20 February 2011

Price Discrimination and Music

I’ve finished reading The Price of Everything (review to come later) and it has a rather interesting chapter called “the price of free.”  It touched on the issue of copyright and music, and caused me to think about the some of the problems facing the music industry.

The biggest problem facing the music industry is, in my mind, laws against price discrimination.  Price discrimination, simply put, is when a seller charges different prices to different customers for identical products.

The reason I believe that anti-price-discrimination laws are so problematic is because it doesn’t allow consumers to pay at different prices along the demand curve.  For any artist, there are going to be varying levels of demand.  There are rabid fans, which will be willing shell out $20 for a special edition CD. There are casual fans that pirate a couple of songs, and maybe sing along when the song comes on the radio.  And then there are plenty of fans in between.

The problem is that sellers can’t charge different prices for the same song, and so consumers decide purchases on a binary system.  There are a large number of songs for which I wouldn’t pay more than a nickel each.  And then there are other songs for which I’d be willing to pay three dollars.  The failure, then, is that I song prices are pretty much fixed.  I can’t buy songs at five cents apiece nor am I willing to pay more than that.  If companies were allowed to sell songs at various prices, they could sell more to consumers.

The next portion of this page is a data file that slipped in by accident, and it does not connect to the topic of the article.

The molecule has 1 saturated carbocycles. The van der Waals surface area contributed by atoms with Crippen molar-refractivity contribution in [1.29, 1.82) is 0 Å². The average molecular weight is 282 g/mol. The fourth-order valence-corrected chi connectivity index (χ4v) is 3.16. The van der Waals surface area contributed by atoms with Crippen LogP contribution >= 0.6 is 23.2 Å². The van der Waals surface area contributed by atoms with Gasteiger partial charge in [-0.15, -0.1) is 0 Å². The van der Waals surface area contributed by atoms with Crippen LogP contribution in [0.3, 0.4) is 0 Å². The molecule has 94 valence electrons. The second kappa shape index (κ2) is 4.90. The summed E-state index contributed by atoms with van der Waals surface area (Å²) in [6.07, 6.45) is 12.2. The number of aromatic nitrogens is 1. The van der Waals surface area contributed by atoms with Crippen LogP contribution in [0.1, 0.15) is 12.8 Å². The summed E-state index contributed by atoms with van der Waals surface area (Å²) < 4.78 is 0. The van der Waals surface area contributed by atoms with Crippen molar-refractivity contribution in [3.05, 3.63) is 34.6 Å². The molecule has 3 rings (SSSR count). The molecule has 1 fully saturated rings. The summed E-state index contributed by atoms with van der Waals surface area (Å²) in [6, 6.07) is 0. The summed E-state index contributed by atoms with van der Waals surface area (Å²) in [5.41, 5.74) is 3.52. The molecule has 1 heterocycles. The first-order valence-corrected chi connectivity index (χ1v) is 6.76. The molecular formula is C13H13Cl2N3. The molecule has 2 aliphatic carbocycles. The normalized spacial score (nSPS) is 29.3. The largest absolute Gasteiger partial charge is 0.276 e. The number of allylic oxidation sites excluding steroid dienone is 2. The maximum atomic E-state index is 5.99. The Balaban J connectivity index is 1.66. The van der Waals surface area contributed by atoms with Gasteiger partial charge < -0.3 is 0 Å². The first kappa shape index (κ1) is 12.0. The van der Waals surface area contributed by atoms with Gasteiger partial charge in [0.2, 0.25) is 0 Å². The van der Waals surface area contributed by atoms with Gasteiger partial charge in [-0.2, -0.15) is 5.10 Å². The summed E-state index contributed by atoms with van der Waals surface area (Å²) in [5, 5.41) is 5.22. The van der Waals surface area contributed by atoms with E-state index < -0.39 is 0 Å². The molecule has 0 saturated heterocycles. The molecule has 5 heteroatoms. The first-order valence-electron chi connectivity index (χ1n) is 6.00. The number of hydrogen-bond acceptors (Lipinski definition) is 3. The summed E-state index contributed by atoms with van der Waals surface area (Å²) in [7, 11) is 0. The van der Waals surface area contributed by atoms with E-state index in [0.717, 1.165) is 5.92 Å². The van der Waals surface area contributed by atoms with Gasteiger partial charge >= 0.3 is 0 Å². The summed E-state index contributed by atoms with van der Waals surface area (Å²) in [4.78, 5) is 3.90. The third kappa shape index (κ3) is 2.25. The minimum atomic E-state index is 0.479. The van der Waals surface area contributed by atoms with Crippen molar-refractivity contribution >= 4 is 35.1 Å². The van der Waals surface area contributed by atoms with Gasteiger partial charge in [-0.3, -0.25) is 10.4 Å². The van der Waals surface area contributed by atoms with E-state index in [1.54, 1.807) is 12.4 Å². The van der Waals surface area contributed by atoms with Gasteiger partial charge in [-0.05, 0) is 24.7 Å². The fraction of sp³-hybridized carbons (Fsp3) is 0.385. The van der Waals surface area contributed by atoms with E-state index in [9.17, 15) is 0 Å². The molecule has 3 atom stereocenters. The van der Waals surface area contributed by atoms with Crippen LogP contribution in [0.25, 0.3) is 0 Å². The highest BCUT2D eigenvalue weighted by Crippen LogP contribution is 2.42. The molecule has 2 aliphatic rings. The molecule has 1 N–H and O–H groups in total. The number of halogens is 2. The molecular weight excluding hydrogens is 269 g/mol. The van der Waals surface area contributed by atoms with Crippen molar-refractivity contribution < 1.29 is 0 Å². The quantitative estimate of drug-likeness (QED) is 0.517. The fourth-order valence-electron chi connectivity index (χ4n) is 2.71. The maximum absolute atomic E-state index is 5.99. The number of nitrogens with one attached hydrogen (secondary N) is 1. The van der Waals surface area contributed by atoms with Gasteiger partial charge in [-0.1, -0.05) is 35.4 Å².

Unfortunately, the government has seen fit to interfere in the market, and so music sellers are not able to properly tap into the market.  Thus, part of the market failure in the music industry is due to government interference.

One possible solution to this problem is to allow consumers to name their price for singles and albums, with a minimum threshold (maybe five or ten cents per single and a dollar per album, for example).  This would better approximate the market value for music, and superfans will still have the ability to show an artist how much they value them.


  1. Radiohead did something similar with their last album "In Rainbows." You had to pay something to download it and I think the minimum was $1 US because of the way the payment system was set up, but you could pay whatever you wanted as long as you hit the minimum that the website could process.

  2. The book mentioned that album as a case study, and said it did relatively well. Olney Clark has that option for his album, though the minimum is $8. I suspect that bands would find this model more profitable than trying to sell every song for 99 cents. For most bands, i just don't find their music to be worth that price.